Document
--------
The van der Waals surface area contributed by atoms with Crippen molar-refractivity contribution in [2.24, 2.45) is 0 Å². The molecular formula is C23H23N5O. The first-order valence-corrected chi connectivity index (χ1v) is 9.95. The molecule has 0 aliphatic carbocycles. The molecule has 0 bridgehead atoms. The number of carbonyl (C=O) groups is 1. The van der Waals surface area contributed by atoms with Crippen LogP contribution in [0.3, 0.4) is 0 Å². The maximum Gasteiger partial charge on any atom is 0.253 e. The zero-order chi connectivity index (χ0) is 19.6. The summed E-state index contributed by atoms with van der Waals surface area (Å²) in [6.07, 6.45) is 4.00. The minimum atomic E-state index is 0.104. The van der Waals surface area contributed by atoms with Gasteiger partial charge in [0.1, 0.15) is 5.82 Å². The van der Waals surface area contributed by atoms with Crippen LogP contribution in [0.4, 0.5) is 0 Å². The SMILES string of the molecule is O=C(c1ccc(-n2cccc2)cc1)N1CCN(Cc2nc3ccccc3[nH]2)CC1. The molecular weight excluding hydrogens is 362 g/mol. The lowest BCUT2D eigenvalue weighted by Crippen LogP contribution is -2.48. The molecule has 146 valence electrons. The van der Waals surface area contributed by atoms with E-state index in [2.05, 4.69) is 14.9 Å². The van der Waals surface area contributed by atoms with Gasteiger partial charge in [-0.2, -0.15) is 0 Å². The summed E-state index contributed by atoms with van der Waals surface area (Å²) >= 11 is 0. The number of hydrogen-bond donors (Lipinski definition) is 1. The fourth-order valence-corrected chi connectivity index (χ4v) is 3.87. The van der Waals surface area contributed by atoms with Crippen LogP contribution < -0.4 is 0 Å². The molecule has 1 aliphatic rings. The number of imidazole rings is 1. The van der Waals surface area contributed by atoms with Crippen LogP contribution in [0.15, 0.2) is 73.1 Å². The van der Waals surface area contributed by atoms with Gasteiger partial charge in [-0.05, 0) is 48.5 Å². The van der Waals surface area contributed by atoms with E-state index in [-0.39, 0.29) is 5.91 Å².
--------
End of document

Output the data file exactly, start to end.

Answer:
The van der Waals surface area contributed by atoms with Crippen molar-refractivity contribution in [2.24, 2.45) is 0 Å². The molecular formula is C23H23N5O. The first-order valence-corrected chi connectivity index (χ1v) is 9.95. The molecule has 0 aliphatic carbocycles. The molecule has 0 bridgehead atoms. The number of carbonyl (C=O) groups is 1. The van der Waals surface area contributed by atoms with Crippen LogP contribution in [0.3, 0.4) is 0 Å². The maximum Gasteiger partial charge on any atom is 0.253 e. The zero-order chi connectivity index (χ0) is 19.6. The summed E-state index contributed by atoms with van der Waals surface area (Å²) in [6.07, 6.45) is 4.00. The minimum atomic E-state index is 0.104. The van der Waals surface area contributed by atoms with Gasteiger partial charge in [0.1, 0.15) is 5.82 Å². The van der Waals surface area contributed by atoms with Crippen LogP contribution in [0.4, 0.5) is 0 Å². The SMILES string of the molecule is O=C(c1ccc(-n2cccc2)cc1)N1CCN(Cc2nc3ccccc3[nH]2)CC1. The molecular weight excluding hydrogens is 362 g/mol. The lowest BCUT2D eigenvalue weighted by Crippen LogP contribution is -2.48. The molecule has 146 valence electrons. The van der Waals surface area contributed by atoms with E-state index in [2.05, 4.69) is 14.9 Å². The van der Waals surface area contributed by atoms with Gasteiger partial charge in [-0.2, -0.15) is 0 Å². The summed E-state index contributed by atoms with van der Waals surface area (Å²) >= 11 is 0. The number of hydrogen-bond donors (Lipinski definition) is 1. The fourth-order valence-corrected chi connectivity index (χ4v) is 3.87. The van der Waals surface area contributed by atoms with Crippen LogP contribution < -0.4 is 0 Å². The molecule has 1 aliphatic rings. The number of imidazole rings is 1. The van der Waals surface area contributed by atoms with Crippen LogP contribution in [0.15, 0.2) is 73.1 Å². The van der Waals surface area contributed by atoms with Gasteiger partial charge in [-0.05, 0) is 48.5 Å². The van der Waals surface area contributed by atoms with E-state index in [-0.39, 0.29) is 5.91 Å².